It’s National Opera Week! We have guest blogs this week from members of the Utah Opera family, explaining their love and relationship with opera. Are you also touched by the opera bug? Tell us about it on our Facebook page, or comment on any of the Opera Week blogs!
My First Role
By Paula Fowler
My first opera experience was singing the role of Kate Pinkerton in Utah Opera’s 1993 Madama Butterfly. Kate sings only 6 lines and doesn’t appear til the final act, but I loved that the make-up artist told me that while I was sitting in his make-up chair, the name of the opera was Kate Pinkerton as far as he was concerned. The experience of rehearsing and performing with amazing singers in that production, as well as getting acquainted with backstage and onstage life in the theatre, really got me hooked on opera.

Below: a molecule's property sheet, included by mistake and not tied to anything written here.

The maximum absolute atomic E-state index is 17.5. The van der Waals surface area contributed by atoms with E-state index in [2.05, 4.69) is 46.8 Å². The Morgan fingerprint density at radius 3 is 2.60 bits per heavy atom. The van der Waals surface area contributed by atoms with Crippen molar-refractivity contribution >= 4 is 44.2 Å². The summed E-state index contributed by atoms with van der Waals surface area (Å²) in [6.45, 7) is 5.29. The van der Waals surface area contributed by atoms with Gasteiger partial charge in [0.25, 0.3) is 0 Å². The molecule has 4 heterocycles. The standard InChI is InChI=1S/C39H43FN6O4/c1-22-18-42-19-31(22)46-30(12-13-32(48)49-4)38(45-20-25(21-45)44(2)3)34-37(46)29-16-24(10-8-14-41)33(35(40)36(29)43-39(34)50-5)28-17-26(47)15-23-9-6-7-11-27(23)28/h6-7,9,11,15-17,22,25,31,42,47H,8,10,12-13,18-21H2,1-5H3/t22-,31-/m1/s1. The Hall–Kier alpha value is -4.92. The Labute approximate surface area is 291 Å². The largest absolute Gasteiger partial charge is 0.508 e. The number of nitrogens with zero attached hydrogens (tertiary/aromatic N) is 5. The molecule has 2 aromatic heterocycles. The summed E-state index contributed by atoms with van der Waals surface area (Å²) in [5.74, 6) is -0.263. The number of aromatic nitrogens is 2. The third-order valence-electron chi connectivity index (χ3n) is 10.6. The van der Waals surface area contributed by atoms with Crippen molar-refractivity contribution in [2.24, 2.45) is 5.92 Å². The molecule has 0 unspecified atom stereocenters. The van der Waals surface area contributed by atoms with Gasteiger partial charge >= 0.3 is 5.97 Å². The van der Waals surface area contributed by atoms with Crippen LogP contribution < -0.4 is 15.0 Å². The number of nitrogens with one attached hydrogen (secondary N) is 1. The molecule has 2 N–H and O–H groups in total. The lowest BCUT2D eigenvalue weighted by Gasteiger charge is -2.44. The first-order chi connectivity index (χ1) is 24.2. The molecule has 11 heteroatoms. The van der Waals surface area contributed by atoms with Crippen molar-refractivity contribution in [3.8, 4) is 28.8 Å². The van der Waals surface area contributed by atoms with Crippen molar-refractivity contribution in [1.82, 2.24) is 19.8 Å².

I signed on for the Utah Opera Chorus afterwards, and treasure memories of various productions for all kinds of reasons: my family knows I liked being chosen as a “sexy draper” in a production of Carmen, and I loved being part of the costume parades of gorgeous gowns in The Merry Widow and La Traviata (which, as far as the chorus goes, is one big party from beginning to end). I also got a hoot being in the mariachi band featured in our production of Don Pasquale, and enjoyed the challenge of learning the complicated square dance in The Grapes of Wrath. Another delightful highlight was when Propsmaster Kelly Nickle hid the infamous plastic alligator in the bustle of my gown during one of our summer Gilbert & Sullivan productions.
One of my favorite opera chorus recollections is of our production of Gluck’s Orphée et Eurydice. The chorus was an important part of each of the 4 scenes in the opera, and in each scene we portrayed a different pure emotion: we were sad at Eurydice’s funeral, angry in red as demons in hell, then serene in white in heaven, and finally exuberant in a final celebration. It was a fantastic emotional and musical journey every performance, and I remember thinking what a fabulous thing it was to be able to pursue singing as a life hobby but get the opportunity to be part of the performances of a professional company. I don’t know any other art form where people can do that.